Jen Persson
13:43

All of these things we've we've listed out in our brochure, here, we basically want lifetime accountability for companies because at the moment what happens is a child leaves school at the end of a day. And each of those days in the year add up, and by the time they leave school, or whatever stage you His primary secondary further, they have no idea where their digital footprint has gone. You cannot tell them where their data has been processed, how long they're going to keep it for, what's going to happen next. And the companies and the schools have an accountability obligation. You have to be able to tell people, where's the data gone? Who's got it? And why of how long and when are they going to destroy it? So we think we have to increase this accountability for a lifetime of data. So finally, don't forget to vote. Ask your candidates about these things, if you think something that matters, and let's answer your questions. Hi.

Audience Member 1
14:36

Hi, I've got two questions, if that's okay. Firstly, you're now about maybe getting a bit closer, a registration of kitemark companies essentially, to give you a lifetime protection of what they're doing with the data. Do you see that as a reality? Because I'm a data protection officer in education and everything that you've said to me will make me to sleep a little worse this evening because you've got all the different companies we've gone from Sims to SchoolPods to RM integris, where we've got the whole people record is terrifying as to what they were, what they're going to do with that data and how we can control it. So is that a reality that, you know, there will be a registration of providers that we can go to?

Audience Member 1
15:20

Just a second one. Second one is I can't wait to re listen to the Jeremy Vine piece because I want to know the outcome of whether you can put the TV cameras in the toilet and what angle they're on. Thank you. Okay.

Jen Persson
15:31

All right. So did people hear that at the back? So right, okay.

Jen Persson
15:35

So the first question, I think there is the infrastructure isn't there right now, we're totally aware of that. But the result of that gap is that you have a real accountability problem in schools as a data protection officer or your school's governors, you're you're responsible for the children's data for telling families and how it works. So we think what you'd like to be able to do is have an A4 piece of paper at the start of the year or electronic, and be able to say, here are the 30-50 however many companies is that we're going to send your personal data to from our schools information management system. And here is the data or the types of data that we're going to send them. And you don't get consent. But you get a recognition effectively, they say, we acknowledge we understand that that's your fair processing obligation fulfilled. You don't need consent because you process on the basis of public task. And we have to at the same time, ensure the companies all realise they have to up their game and stop processing for their own purposes. And then you do they then they then don't need consent, because they're contracted to the schools. And is it going to be a massive challenge? Will it happen in reality? I think if it doesn't happen reality, we'll end up losing more and more trust in the school system. We'll have more breaches, we'll have the CCTV you know streaming and us TV like they were in Blackpool schools last year, we're going to have enforcement action. Something that we're working on, we have parents come to us and say we really dislike x, y, z app, or platform. And we're really unconcerned about where the data is going. Something's got to give. It's not a sustainable model at the moment. And that's what we're trying to build. We haven't got the infrastructure right now. We have to see how it could be done. But it definitely needs oversight from somewhere and I think it should be better regional than it, then it would be national. And I think we lost to be honest, some of the the oversight and the support perhaps from local authorities who once had people that used to be expert in DPAs have gone I mean, we've just lost the dearth of knowledge it's going to take time, but I think there's not. I'll be delighted if you'd another alternative, but I don't think we've got a better model right now.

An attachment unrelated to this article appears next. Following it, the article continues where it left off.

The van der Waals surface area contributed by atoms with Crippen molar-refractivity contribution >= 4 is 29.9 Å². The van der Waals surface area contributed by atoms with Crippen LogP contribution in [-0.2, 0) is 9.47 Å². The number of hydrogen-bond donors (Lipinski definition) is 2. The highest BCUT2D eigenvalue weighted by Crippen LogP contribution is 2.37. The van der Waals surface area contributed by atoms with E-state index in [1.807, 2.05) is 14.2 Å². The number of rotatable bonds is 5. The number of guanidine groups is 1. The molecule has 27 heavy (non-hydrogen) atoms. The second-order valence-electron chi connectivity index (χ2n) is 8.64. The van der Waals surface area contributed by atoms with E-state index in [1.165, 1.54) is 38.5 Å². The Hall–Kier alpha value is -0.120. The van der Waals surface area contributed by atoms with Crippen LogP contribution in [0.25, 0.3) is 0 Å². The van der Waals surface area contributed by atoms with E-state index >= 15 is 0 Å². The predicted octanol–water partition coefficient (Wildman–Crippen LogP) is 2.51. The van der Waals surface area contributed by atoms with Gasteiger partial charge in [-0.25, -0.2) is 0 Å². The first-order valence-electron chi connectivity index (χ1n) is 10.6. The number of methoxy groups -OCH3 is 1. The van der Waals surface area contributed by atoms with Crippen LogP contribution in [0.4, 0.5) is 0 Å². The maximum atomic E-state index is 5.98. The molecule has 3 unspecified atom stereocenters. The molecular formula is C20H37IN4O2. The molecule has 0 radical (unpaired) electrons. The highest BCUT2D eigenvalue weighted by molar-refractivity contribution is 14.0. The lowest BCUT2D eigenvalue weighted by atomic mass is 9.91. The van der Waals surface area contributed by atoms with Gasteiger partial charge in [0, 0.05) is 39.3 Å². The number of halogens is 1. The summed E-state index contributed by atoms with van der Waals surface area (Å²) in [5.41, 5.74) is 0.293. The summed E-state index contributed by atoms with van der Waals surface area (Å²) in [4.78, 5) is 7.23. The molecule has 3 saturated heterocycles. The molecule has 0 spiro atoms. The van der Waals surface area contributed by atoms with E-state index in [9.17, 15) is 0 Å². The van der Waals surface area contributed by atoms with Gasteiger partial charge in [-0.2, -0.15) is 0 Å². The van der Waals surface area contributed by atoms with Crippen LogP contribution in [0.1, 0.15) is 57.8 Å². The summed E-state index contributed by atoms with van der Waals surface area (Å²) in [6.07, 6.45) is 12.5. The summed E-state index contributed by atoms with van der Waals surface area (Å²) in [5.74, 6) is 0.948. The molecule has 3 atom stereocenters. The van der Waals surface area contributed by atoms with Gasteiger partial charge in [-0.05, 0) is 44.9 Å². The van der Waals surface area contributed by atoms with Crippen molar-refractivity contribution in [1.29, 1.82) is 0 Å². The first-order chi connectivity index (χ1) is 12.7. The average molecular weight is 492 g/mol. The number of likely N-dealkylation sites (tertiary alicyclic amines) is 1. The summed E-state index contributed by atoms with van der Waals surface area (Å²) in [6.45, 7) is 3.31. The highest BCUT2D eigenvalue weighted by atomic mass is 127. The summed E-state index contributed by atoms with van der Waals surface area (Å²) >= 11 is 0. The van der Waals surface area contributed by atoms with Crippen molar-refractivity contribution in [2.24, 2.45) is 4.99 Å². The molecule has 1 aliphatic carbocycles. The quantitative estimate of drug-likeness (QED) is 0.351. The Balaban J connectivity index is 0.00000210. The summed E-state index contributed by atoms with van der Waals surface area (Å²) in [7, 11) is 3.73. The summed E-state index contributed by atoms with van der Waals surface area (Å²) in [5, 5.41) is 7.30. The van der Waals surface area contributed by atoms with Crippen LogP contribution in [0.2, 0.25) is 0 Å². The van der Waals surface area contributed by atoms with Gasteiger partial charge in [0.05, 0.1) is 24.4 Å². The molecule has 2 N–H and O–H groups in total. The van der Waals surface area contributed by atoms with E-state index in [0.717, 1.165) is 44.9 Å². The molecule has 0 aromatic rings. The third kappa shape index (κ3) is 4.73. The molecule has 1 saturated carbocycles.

Jen Persson
17:50

Yeah, if there's no more questions, going straight on to the CCTV, so, yeah, CCTV in toilets. So if you want to get to real nitty gritty The European Data Protection Board has put out a very good document on video surveillance, and the data protection implications of it. And it's case study in that document is don't put CCTV in toiletsit is an invasion of privacy, it's a step too far is not necessary. You have a necessity test and data protection legislation, you must be able to prove it was necessary that there is no other alternative method for achieving your aim. And that this data collection was necessary and proportionate to that. So we're actually carrying out a survey right now of London schools. We've got answers back from about 120 primaries and nurseries, none of them say, and it's an anonymous survey, genuinely, so none of them say they're processing with CCTV in toilets or bathrooms they do at the entrance halls. I think there's a real big risk in some of this at the moment that we sort of normalised the idea that we have to watch everything all the time, otherwise we're liable for a problem.

Jen Persson
18:59